Is This Trade Secrets Prosecution Crumbling? An Update on the Eli Lilly Case

A few months ago, I posted about a trade secrets prosecution involving Eli Lilly employees. There have been some interesting developments over the last few months.

In 2013, the government accused Guoqing Cao and Shuyu Li of stealing trade secrets from their former employer, Eli Lilly. The government indicted the two men on several counts of trade secrets theft, aiding and abetting and conspiracy. The case is in the Southern District of Indiana.

Mr. Cao and Mr. Li’s attorneys have been hard at work. They have attacked the government’s case at every step.

And—against all odds—it’s working.

Background

Under the government’s initial theory of the case, Mr. Cao shared several of Eli Lilly’s pharmaceutical trade secrets with a person referred to as “Individual #1.” Individual #1 also worked for Eli Lilly until he left in 2008 for a position with one of Eli Lilly’s Chinese competitors Jiangsu Hengrui Medicine Company (“Hengrui”).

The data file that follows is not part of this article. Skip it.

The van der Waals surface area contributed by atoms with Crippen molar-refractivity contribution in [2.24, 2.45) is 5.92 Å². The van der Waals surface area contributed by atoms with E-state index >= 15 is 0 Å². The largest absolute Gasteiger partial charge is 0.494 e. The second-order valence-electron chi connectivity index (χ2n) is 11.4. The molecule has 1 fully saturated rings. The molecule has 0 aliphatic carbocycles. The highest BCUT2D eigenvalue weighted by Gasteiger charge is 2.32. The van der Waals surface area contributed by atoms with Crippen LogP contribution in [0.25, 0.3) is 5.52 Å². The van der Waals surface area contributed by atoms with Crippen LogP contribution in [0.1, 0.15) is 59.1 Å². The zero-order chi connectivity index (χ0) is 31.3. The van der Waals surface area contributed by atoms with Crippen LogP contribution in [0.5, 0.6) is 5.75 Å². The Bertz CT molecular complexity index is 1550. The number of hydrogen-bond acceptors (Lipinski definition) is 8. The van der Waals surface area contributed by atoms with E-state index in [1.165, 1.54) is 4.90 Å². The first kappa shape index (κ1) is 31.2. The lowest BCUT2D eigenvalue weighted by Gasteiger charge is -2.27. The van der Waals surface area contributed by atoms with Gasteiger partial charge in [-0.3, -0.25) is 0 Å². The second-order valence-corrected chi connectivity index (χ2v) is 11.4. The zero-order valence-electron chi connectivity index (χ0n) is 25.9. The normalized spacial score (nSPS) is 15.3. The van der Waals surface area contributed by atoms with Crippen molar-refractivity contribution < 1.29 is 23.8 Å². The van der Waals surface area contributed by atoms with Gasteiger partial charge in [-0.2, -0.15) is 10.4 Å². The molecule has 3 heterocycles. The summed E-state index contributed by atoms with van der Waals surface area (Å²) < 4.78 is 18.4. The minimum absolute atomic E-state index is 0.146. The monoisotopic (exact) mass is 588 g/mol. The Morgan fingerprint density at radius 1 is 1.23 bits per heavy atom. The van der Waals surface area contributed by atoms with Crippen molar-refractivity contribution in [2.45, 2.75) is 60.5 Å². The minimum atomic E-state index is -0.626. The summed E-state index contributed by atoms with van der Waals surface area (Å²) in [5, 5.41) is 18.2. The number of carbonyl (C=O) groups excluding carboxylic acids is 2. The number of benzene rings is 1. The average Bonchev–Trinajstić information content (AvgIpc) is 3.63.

In its first indictment, the government alleged that Mr. Cao sent Individual #1 several emails with test results, data sets, and gene identifications. In addition, the indictment alleged, Individual #1 told Mr. Cao which other secrets would benefit Hengrui. Mr. Cao then supposedly contacted Mr. Li, who replied with emails disclosing each of the desired secrets. In return, Hengrui hired Mr. Cao for a lucrative position in China.

Pre-Trial Detention

As a general matter, pre-trial detention in white collar case is rarer in white collar cases than in violent or drug crimes. It’s worth reading 18 U.S.C. § 3142 to understand the basics of pre-trial detention and release.

It’s also worth checking out the U.S. Attorney’s Manual on the topic.